We knew it was coming but it still came as a shock. My wife’s liver cancer is not responding to treatment, the tumors have grown yet again and her oncologist has run out of types of chemotherapy to try. We were told when the secondary cancer in her liver was discovered almost 12 moths ago that the outlook was grim, but as long as treatment continues you still have some hope. Last Monday, my wife asked the question she has never wanted to ask before: how long? Three months was her oncologist’s estimate. Three months! What do you do? My wife is an incredible woman: that afternoon she told our children. She thought it best for them to know now rather than for them to learn it from the palliative care team at the family meeting they want to have with us all next Monday. My daughter sort of knew; my son who has been in denial exploded with tears and anger (he punched a hole in wall!). God it was awful. The medical profession and organizations like the cancer council have done a really good job at convincing us and the wider public that cancer can be cured, that you can survive. It was a great slogan ‘cancer is a word not a sentence’. The trouble is some words can be a sentence. I am now in the process of arranging to take 6 months off work.
6 Comments
Frequent Contributor
Hi John, Sorry to hear this. Is there any clinical trial that your wife can participate? How about second opinion? I know only a bit about brain cancer as my partner has it. We were told 3 months ago that standard treatment didn't work and he hadn't had much chance - 2-3 months if we do nothing. However, there are a few chemo he can try. We've decided to go with a clinical trial after we seek a second opinion. In the worst case scenario, we can still try other chemo if the trial drug doesn't work but it doesn't work the other way around. Wish you and your wife all the best.
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Super Contributor
So sorry to read this . Some do survive cancer for a long time ,some are cured but for many we know that is not the case. It is never easy but for some like you and your wife it it devastating. I hope the palliative team give you all what you need to get through this.
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New Contributor
I think your wife is very brave to have asked this question. We are at the same point with my mother-in-law. In her case she simply can't handle any more chemo and is content not to have any more. But none of us have been able to get the words out in any of our appointments, even though the question is there preying on our minds all the time. So in some ways, your wife's courage is a blessing to me too. Although obviously every patient is different, your sharing this part of your journey gives me some kind of framework to apply to us. I know we have to work up the courage to ask this, maybe at the next appointment with palliative care....Thank you for the example of courage you and your wife are. I hope all goes smoothly for you to take the time off work.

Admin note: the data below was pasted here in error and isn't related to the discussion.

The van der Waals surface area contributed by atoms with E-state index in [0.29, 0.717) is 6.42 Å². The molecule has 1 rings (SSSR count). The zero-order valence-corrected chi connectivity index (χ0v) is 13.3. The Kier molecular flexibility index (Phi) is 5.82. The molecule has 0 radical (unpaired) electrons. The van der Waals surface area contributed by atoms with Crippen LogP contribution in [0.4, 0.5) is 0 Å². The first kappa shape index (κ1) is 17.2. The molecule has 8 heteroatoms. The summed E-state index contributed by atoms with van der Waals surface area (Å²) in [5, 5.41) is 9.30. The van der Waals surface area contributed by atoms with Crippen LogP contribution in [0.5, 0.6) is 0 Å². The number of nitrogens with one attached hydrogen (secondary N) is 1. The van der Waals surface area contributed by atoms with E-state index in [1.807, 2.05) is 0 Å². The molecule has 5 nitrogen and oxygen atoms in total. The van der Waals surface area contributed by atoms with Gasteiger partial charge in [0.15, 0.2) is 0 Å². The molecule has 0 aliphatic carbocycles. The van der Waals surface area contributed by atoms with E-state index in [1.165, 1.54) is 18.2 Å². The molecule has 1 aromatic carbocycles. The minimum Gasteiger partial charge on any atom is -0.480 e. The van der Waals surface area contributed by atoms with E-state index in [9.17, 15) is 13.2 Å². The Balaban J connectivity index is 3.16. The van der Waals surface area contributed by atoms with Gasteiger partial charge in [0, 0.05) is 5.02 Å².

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Contributor
When the Folfox was discontinued to give my wife a break from the Oxaliplatin and the fear of increasing peripheral neuropathy, she was put on Folfiri, the CEA went up from 8 to an upward trend. The Folfiri had no effect, back to the Oxaliplatin we went, the upward trend continued. My wife being a GP knew it was not good. It was never good, from the day of DX 2 years prior it was palliative and now here we were, close to the end. I of course was in denial. Her liver was compromised partly because of the lesions and partly due to the chemo. When the fluid retention started in dec last, I took her to hospital and the CT wasnt good. My lovely wife asked the question to the oncologist if it would be long, he said no, it wasnt, just a few days. A couple of days later,I was holding her hand, telling her I loved her when she took her last breath, and the light left her lovely blue eyes. She was 58. My wife didnt suffer, the IV morphine took care of that. How in hells name did we end up here,I had no answers. What I did know is that I would have swapped places with her on this journey from hell, in a heartbeat. It is a time for which there are no words to describe JohnK, without doubt the most terrible time in our lives. I will tell you to be strong, I cannot, I cry every day and Im 64. Love your wife dearly, where there is still life there is hope. Wombat4
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Contributor
Hi johnk- I am sorry! Just enjoy every moment- a great idea to take time off work..... Just love and be loved......I borrowed that from someone, but it works for me. My husband is back in hospital for unexplained internal bleeding.......we have asked that question but have no answer as his cancer is so rare. But remember to take care of yourself too.....and your kids who are obviously hurting. Peace and hugs heading your way tonight..... PA
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Contributor
Hi JohnK, If you read my replies on this page you, you will know what 2 types treatment regimes my wife was on. They stopped working eventually. At a meeting with the oncologist late last year, he said he had run out of options, except there was an " old fashioned " chemo that could be tried. My wife who had had chemo every 2 weeks for 2 years accepted the fact that the disease was progressing rapidly and nothing was going to halt it, so she declined, and chemo was stopped. When we were told of the 3rd chemo, I did some research on it, I do not remember the name, but that could be obtained. It was a chemo that was first used in the 1930s, a German scientist did the research and started to use it. It is extracted from the mushroom plant. It was offered to us, so it must still be available and still used. Wombat4
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